All 35 crewmen on an anti-piracy ship - from Britain, Estonia, Ukraine and India - were freed Tuesday after winning a prolonged court battle against prison terms for illegally carrying weapons.
The six British crew members gave thumbs-up signs before being driven away from Puzhal prison in the southern Indian city of Chennai by British diplomats.
Fourteen Estonians and three Ukrainians later left the same prison. The 12 Indian members of the crew were freed from another jail, officials said.
It was not immediately known, however, when the foreigners could leave India, even though a high court on Monday overturned the five-year prison sentences passed on them in January 2016.
Indian authorities can still appeal against the latest ruling in the four-year legal rollercoaster.
The men were on the MV Seaman Guard Ohio, operated by a US company to guide ships through pirate-infested Indian Ocean and Red Sea shipping lanes.
The six Britons, all former soldiers, were serving as guards on the vessel when it was intercepted by the Indian coast guard off Tuticorin in Tamil Nadu state in October 2013.
Semi-automatic weapons and thousands of rounds of ammunition were found, and the crew was charged with not having proper paperwork to carry weapons in Indian waters.
US maritime security firm AdvanFort, which owns the Seaman Guard Ohio, repeatedly denied the charges, saying all firearms on board were legally purchased and properly documented.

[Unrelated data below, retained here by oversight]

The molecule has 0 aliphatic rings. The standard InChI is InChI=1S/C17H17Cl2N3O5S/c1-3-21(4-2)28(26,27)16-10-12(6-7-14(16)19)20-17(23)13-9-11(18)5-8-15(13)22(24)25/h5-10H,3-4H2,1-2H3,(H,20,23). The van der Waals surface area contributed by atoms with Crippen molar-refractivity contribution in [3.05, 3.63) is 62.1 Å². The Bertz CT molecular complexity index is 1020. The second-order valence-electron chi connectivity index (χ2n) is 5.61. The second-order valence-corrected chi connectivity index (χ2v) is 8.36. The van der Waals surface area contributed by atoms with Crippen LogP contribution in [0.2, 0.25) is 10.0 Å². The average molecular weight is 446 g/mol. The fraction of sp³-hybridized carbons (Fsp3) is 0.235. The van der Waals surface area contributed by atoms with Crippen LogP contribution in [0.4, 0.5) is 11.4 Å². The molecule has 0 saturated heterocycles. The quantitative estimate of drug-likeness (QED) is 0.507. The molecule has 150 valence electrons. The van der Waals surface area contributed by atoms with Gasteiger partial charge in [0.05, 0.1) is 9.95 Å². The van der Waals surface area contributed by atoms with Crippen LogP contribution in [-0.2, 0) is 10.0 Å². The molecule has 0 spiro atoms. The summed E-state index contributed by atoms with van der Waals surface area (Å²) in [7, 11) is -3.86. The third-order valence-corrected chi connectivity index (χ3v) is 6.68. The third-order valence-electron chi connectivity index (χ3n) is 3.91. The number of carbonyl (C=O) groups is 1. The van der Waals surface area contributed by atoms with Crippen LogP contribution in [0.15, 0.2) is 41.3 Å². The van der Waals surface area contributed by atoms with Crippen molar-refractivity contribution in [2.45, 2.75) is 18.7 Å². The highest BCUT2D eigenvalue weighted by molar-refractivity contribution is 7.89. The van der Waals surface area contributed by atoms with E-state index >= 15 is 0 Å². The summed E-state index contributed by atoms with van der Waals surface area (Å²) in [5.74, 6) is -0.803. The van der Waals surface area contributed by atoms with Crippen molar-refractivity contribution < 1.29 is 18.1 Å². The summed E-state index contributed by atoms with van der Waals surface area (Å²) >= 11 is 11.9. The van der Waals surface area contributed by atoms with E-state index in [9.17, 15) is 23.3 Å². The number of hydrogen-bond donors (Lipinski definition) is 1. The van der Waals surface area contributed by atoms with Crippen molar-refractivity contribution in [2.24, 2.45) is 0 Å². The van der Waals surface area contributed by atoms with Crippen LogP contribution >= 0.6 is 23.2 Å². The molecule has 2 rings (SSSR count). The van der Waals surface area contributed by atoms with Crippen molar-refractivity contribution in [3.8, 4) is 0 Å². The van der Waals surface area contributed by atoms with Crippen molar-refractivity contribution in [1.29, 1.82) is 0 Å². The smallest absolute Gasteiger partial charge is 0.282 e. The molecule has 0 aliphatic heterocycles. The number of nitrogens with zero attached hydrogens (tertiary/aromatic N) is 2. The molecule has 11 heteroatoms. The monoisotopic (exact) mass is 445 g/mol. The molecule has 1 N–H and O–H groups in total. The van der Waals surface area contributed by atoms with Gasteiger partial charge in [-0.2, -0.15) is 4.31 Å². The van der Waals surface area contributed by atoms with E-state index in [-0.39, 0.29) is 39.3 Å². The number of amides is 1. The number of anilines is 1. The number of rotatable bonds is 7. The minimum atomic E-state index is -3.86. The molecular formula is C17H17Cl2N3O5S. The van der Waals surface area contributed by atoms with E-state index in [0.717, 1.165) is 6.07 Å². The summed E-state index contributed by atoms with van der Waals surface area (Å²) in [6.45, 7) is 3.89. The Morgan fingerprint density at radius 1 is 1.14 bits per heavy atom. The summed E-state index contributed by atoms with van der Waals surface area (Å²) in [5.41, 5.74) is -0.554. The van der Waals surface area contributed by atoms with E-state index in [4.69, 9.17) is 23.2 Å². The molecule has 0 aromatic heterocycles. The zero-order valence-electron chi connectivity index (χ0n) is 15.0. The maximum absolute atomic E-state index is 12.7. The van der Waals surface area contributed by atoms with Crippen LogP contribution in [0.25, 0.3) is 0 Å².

The crew's case was that the vessel only strayed into Indian waters because they became stranded after running out of fuel.
The 35, except the Ukrainian captain and one Briton, were released on bail in 2014 on condition that they stayed in Chennai.
An Indian court quashed the charges against the crew in July 2014. But the country's Supreme Court overturned that ruling the following year, setting up the trial in 2016 at which they were all jailed.
The families of the crew had lobbied hard for a new hearing, and the Indian government faced pressure from Britain and Estonia over the case.
The Estonian government summoned the Indian ambassador last week to protest over legal delays.
Britain's Foreign Secretary Boris Johnson welcomed the release of the British nationals and said his ministry "has worked tirelessly behind the scenes to reunite these men with their families. The importance the UK government places on their case cannot be understated."
R Arumuga Ram, one of the lawyers for the crew, told AFP the Indian crew members were welcomed by their families outside the prison in the southern city of Tirunelveli.
Harjith Singh, one of the Indians, told Ram that "it was a very painful experience inside the prison."